There are certainly people who invest into stocks without researching them. People buy courses without researching if other students have eventually reached their goals.
And many products and feature ideas go on roadmaps and backlogs without any validation.
And guess what: a product manager is not immune to this. On the contrary. In fact, I know this from my own professional experience.
Raise your hand if you’ve ever supported a feature that someone on the leadership team had been very passionate about, but had done ZERO market or customer research to confirm if it was something anyone would want?
“The waiter is a product manager who, at heart, is an order taker. They go to their stakeholders, customers, or managers, ask for what they want, and turn those wants into a list of items to be developed. There is no goal. There is no vision. There is no decision making involved.”
(c) Melissa Perri – Escaping The Build Trap
Don’t be a waiter.
I lost my job a few weeks ago.
Once again, I had CVs and cover letters to write & jobs to apply for. Nobody was hiring, and companies froze lots of roles.
As I communicated with some recruiters, I started to come across people who were less experienced. Some who were abrupt or even rude.
It’s important to remember that everyone is fighting a fight no one else knows about. But it got me thinking how I could improve the experience for candidates like myself.
I wished that there was a way to provide feedback to the recruiters, both good and bad.
Which recruiters were more helpful than others?
I imagined a system that would squeeze over 5000 recruitment professionals in New Zealand to a Top 5 list. That list would be someone’s absolute best chance of getting hired. A crowd-sourced system that required minimal admin.
Not a brand-new idea, but an idea nonetheless.
Still, it felt a bit manufactured to me, and I reasoned that I had to get some feedback.
Before anything else
Write about it
You should write about the first stems of the idea.
Write it in your diary or blog or tweet about it.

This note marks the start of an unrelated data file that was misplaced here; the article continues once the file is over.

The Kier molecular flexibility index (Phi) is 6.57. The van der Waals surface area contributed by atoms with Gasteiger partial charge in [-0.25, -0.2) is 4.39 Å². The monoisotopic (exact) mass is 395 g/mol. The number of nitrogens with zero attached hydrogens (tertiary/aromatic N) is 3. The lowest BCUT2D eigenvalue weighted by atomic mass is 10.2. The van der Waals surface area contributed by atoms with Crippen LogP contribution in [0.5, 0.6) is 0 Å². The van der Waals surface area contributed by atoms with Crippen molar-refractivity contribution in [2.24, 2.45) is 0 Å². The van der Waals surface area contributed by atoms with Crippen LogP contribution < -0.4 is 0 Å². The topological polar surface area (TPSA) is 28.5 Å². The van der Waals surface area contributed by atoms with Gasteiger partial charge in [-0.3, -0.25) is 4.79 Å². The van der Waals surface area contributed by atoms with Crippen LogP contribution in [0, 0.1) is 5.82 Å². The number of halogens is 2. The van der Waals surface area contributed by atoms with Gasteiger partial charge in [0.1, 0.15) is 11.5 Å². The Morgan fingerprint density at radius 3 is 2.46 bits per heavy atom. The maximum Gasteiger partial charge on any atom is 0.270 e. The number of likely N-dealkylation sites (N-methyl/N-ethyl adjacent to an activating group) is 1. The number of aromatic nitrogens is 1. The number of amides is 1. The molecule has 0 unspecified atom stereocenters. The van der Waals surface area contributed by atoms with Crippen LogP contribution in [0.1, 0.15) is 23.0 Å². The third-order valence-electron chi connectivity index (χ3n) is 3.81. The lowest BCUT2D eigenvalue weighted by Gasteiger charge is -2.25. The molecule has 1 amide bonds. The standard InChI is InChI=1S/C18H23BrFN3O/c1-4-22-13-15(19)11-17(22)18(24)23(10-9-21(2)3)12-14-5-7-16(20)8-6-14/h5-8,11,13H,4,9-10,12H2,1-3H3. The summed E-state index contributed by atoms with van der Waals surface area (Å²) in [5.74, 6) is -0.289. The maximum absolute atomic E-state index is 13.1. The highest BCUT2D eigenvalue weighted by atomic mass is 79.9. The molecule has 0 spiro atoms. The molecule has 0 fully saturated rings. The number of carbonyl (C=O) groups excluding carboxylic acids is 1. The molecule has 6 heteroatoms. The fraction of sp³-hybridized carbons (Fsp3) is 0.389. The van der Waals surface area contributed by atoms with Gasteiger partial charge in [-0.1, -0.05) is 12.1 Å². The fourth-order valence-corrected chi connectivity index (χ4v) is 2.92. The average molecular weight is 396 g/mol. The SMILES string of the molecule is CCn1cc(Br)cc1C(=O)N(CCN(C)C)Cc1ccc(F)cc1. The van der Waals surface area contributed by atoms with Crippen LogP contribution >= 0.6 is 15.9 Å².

I type “docs.new” in my browser (assuming you have Google Docs) and write my thoughts without editing. I write everything that’s piled up in my head: customers, ideas, channels, habit loops – literally anything that my mind’s conjured.
Next, I use Lean Stack to map my current understanding of this space. I know that it is likely wrong and faulty in many spots at that stage. This is what I need to find out – what are those wrong spots in the first place?
Lean Stack uses a bunch of familiar concepts, one of which is the variation of the Business Model Canvas – the Lean canvas.
Completing it takes less than 30 minutes and it serves as the anchor for the idea from then on.
I recommend Ash’s work to anyone working on new products.
Contemplate risky assumptions
I could see issues with the idea right away. I anticipated a 3-sided product, with recruiters, candidates and hiring companies (clients) all coming to the product to learn about the top recruiters.
There would be problems with motivation, as well as value propositions for each side.
Why would the recruiters want to pay for something that potentially works against them? Only if to improve their score through insights, hidden behind a paywall. That sounded like my main customer would hate my product, right out of the gate.
And if this was a pay-to-participate platform, then recruiters with big pockets would raise their profile, leaving the good independent players in the dust.
And why would a candidate want to pay for the product? The whole purpose would be to make it public. Would they pay to post reviews of recruiters? That would allow someone with a bit of money to potentially ruin the reputation of anyone on the platform.
My dismay at some unprofessional behavior had generated this idea, so I knew this idea could appeal to someone else.
But imagine disgruntled candidates, rushing to pay for a product that would let them destroy a recruiter who had shunned them.
Then the recruiter would also pay for access to reconcile those reviews? It painted a picture of a very toxic platform, and even the above motivation was hypothetical.
(I also completely missed out on a very obvious solution that already existed. More on that later.)
Still, I wanted to learn about the industry’s problems in general. I set out to explore as I validated my assumptions.